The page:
Morning business round-up: Tepco chief quits
What made the business news in Asia and Europe this morning? Here's our daily business round-up:
The president of Tepco, which operates Japan's crippled Fukushima nuclear power plant, has resigned as the firm reported a loss of 1.25tn yen ($15.3bn; £9.4bn) for the past financial year.
Masataka Shimizu will be replaced by managing director Toshio Nishizawa.
Tepco's loss is a record for a non-financial firm in Japan.
As speculation continues about who will take over from Dominique Strauss-Kahn at the top of the IMF, its acting managing director, John Lipsky, has said Christine Lagarde, the French finance minister, would be "an excellent choice" to head the organisation.
Mr Lipsky has been temporarily in charge of the International Monetary Fund since Dominique Strauss-Kahn was arrested on suspicion of rape.
In addition, Germany's Finance Minister, Wolfgang Schaeuble, has said Europe would decide soon on a common candidate as its choice to lead the IMF.
"We need a common European candidate and we are looking for the one who is best qualified and has the best chance," said Mr Schaeuble.
The troubled UK retailer HMV has agreed to sell its Waterstone's book chain to a fund controlled by the Russian billionaire Alexander Mamut for £53m.
Mr Mamut already owns 6% of HMV, which has issued a string of profits warnings this year.
HMV has estimated debts of £170m and is under pressure to raise cash.
One of the owners of the oil well that leaked millions of gallons into the Gulf of Mexico last year has agreed to contribute to BP's compensation fund.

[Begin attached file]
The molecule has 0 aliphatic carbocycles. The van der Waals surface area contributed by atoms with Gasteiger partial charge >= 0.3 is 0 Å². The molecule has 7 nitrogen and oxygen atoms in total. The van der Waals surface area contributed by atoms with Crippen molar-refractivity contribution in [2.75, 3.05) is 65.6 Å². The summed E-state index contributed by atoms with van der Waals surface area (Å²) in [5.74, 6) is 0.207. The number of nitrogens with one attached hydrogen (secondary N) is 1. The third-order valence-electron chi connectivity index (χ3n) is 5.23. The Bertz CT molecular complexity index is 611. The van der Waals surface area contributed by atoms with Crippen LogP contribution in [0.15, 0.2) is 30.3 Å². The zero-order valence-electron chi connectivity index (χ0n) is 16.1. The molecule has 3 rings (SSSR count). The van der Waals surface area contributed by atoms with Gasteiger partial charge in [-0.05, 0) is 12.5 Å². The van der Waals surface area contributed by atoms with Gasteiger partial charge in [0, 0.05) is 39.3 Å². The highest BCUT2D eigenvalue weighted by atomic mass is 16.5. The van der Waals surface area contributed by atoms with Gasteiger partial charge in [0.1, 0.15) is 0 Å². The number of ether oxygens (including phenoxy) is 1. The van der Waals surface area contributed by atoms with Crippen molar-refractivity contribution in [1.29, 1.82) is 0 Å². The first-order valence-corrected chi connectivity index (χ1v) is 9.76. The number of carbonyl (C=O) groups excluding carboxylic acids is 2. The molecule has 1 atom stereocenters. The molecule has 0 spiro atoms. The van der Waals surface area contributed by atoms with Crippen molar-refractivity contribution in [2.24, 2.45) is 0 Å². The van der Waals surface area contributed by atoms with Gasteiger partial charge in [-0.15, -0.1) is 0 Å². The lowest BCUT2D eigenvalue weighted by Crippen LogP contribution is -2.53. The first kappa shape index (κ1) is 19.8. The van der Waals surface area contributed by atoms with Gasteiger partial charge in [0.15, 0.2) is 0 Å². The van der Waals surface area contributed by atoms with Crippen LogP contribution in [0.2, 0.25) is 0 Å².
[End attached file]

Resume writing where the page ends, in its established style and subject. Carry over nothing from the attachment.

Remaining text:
MOEX Offshore has agreed to pay $1.065bn (£657m) to BP to settle all claims between the companies relating to the Deepwater Horizon rig accident.
MOEX, a unit of Japanese trading house Mitsui, owned 10% of the Macondo well.
The oil firm Royal Dutch Shell has announced it will build the world's first floating liquefied natural gas (LNG) plant.
The Prelude project was announced on Friday and analysts believe it could cost between $8bn (£4.9bn) and $15bn.
It will provide 3.6m tonnes of gas per annum to meet growing Asian demand and come on-stream in 2016.
And McDonald's chief executive Jim Skinner has stood by the fast-food chain's trademark clown Ronald McDonald.
On Wednesday, a group of 550 healthcare workers wrote to McDonald's asking it to stop marketing to children using methods such as toys and the clown.
"Ronald McDonald is going nowhere," Mr Skinner told Thursday's shareholders' meeting.
For a wider look at the world of business, why not try our Business Daily podcast, which today asks should investors avoid Russia because of state interference, a flaky legal system, corruption and violence?